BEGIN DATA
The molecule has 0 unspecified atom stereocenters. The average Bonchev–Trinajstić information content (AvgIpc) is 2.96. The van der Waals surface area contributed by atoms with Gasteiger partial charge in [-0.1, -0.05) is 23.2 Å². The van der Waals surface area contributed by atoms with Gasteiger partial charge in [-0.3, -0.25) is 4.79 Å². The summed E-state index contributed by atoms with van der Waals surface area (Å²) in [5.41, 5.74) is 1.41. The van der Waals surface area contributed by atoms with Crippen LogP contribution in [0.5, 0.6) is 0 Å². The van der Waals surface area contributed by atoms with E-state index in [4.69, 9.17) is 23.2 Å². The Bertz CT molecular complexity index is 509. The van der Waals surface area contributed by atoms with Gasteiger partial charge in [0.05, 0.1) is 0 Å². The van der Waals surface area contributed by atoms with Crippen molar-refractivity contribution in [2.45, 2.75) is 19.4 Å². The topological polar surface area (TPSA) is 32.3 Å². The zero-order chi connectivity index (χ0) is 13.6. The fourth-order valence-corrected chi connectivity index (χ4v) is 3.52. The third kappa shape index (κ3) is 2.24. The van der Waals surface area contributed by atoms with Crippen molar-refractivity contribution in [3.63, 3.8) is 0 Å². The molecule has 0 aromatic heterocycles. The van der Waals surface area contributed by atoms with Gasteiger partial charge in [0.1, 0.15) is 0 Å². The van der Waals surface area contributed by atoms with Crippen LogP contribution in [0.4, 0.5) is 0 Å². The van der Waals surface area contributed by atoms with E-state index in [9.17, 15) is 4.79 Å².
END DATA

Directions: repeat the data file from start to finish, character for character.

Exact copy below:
The molecule has 0 unspecified atom stereocenters. The average Bonchev–Trinajstić information content (AvgIpc) is 2.96. The van der Waals surface area contributed by atoms with Gasteiger partial charge in [-0.1, -0.05) is 23.2 Å². The van der Waals surface area contributed by atoms with Gasteiger partial charge in [-0.3, -0.25) is 4.79 Å². The summed E-state index contributed by atoms with van der Waals surface area (Å²) in [5.41, 5.74) is 1.41. The van der Waals surface area contributed by atoms with Crippen LogP contribution in [0.5, 0.6) is 0 Å². The van der Waals surface area contributed by atoms with E-state index in [4.69, 9.17) is 23.2 Å². The Bertz CT molecular complexity index is 509. The van der Waals surface area contributed by atoms with Gasteiger partial charge in [0.05, 0.1) is 0 Å². The van der Waals surface area contributed by atoms with Crippen molar-refractivity contribution in [2.45, 2.75) is 19.4 Å². The topological polar surface area (TPSA) is 32.3 Å². The zero-order chi connectivity index (χ0) is 13.6. The fourth-order valence-corrected chi connectivity index (χ4v) is 3.52. The third kappa shape index (κ3) is 2.24. The van der Waals surface area contributed by atoms with Crippen molar-refractivity contribution in [3.63, 3.8) is 0 Å². The molecule has 0 aromatic heterocycles. The van der Waals surface area contributed by atoms with Gasteiger partial charge in [0.1, 0.15) is 0 Å². The van der Waals surface area contributed by atoms with Crippen LogP contribution in [0.4, 0.5) is 0 Å². The van der Waals surface area contributed by atoms with E-state index in [9.17, 15) is 4.79 Å².